Lydia Stephans

Inducted May 14, 1994

Lydia was born October 19, 1960. She was inspired watching Dianne Holum and Anne Henning on television competing at the 1972 Winter Olympics, which led to her joining the Northbrook Skating Club. Three years after starting, she won the 1976 National Short Track Championship as a Junior and followed with the 1978 Championship as an Intermediate. For five years, starting in 1980, she held a spot on eight World teams in both Long Track and Short Track. In 1982, she won the National Short Track Championship as a Senior and in 1983 the North American Short Track Championship. She was a member of the 1984 Olympic Team and the World Sprint Team. As a member of the World Short Track Team in 1984, she won a bronze medal in two events. Lydia served as the National Short Track Coach at the U. S. Olympic Education Center at Northern Michigan University in Marquette, Michigan for the 1985-1986 season. She served on the USISA Board of Directors from 1984-89. Lydia was inducted into the National Speedskating Hall of Fame on May 14, 1994 in Schaumburg, Illinois.
Lydia Stephans had only a short international speed skating career, lasting two years, 1983-84, with her best international finish her 13th at the 1984 Winter Olympics in the 1,000 m. But her career outside of skating has been impressive. In 1986 Stephans accepted a position with ABC Sports in the Olympic Division, and eventually became the first female vice-president at ABC Sports, responsible for their flagship program, Wide World of Sports. She was also in charge of their NASCAR, tennis and golf events. In 1999 she moved to the Oxygen Network as their President and Executive Producer, helping that new network become established. After three years in that position, Stephans went to the MSG Network, where Executive Vice-President in charge of programming and production. But in 2006, she left MSG to form her own new venture, Peace Tree Media. Stephans, later Murphy-Stephans, was a graduate of National-Louis University, with a degree in journalism in 1982, and she earned a masters in broadcast journalism from Northwestern in 1985. She has received 19 Emmy Awards and led MSG Network to receive 31 Emmy Awards and 15 ProMax Awards during her tenure at that network.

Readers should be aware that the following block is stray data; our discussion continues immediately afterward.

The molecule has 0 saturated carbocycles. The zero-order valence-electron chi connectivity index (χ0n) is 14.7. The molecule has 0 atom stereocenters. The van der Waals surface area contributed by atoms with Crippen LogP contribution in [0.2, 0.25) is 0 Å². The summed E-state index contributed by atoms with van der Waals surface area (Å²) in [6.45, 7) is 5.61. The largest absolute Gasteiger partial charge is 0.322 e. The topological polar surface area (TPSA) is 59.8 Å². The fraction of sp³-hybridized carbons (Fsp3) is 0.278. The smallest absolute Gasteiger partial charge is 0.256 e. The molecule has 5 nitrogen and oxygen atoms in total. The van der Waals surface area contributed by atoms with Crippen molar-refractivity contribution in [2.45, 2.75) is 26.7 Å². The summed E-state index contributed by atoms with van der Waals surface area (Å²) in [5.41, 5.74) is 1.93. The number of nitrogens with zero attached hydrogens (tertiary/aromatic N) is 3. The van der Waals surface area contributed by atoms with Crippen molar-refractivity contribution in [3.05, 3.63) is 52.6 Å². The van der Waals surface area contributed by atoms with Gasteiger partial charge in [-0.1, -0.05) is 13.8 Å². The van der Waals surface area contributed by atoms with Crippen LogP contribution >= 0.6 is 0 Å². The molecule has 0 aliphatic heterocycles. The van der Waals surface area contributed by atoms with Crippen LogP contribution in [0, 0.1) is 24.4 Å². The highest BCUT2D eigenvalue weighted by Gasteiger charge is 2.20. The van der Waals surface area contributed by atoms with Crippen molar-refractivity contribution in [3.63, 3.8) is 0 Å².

Personal Bests: 500 42.79 (1984); 1000 1:24.14 (1983); 1500 2:13.59 (1983); 3000 4:42.91 (1983); 5000 8:20.29 (1983).